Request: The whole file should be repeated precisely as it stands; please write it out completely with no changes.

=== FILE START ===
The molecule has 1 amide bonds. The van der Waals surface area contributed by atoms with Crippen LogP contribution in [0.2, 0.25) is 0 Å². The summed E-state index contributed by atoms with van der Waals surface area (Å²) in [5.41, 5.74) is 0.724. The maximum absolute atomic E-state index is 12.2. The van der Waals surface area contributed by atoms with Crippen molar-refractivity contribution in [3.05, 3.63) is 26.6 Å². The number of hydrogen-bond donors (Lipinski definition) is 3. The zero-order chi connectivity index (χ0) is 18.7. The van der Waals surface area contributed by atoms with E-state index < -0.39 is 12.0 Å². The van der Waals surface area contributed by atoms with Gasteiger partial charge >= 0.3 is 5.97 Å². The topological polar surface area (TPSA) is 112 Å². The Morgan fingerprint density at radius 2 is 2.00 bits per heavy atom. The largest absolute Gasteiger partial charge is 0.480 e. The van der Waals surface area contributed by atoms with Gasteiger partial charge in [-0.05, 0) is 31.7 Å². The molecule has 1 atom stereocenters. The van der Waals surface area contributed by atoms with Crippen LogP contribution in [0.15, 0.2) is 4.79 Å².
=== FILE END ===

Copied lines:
The molecule has 1 amide bonds. The van der Waals surface area contributed by atoms with Crippen LogP contribution in [0.2, 0.25) is 0 Å². The summed E-state index contributed by atoms with van der Waals surface area (Å²) in [5.41, 5.74) is 0.724. The maximum absolute atomic E-state index is 12.2. The van der Waals surface area contributed by atoms with Crippen molar-refractivity contribution in [3.05, 3.63) is 26.6 Å². The number of hydrogen-bond donors (Lipinski definition) is 3. The zero-order chi connectivity index (χ0) is 18.7. The van der Waals surface area contributed by atoms with E-state index < -0.39 is 12.0 Å². The van der Waals surface area contributed by atoms with Gasteiger partial charge >= 0.3 is 5.97 Å². The topological polar surface area (TPSA) is 112 Å². The Morgan fingerprint density at radius 2 is 2.00 bits per heavy atom. The largest absolute Gasteiger partial charge is 0.480 e. The van der Waals surface area contributed by atoms with Gasteiger partial charge in [-0.05, 0) is 31.7 Å². The molecule has 1 atom stereocenters. The van der Waals surface area contributed by atoms with Crippen LogP contribution in [0.15, 0.2) is 4.79 Å².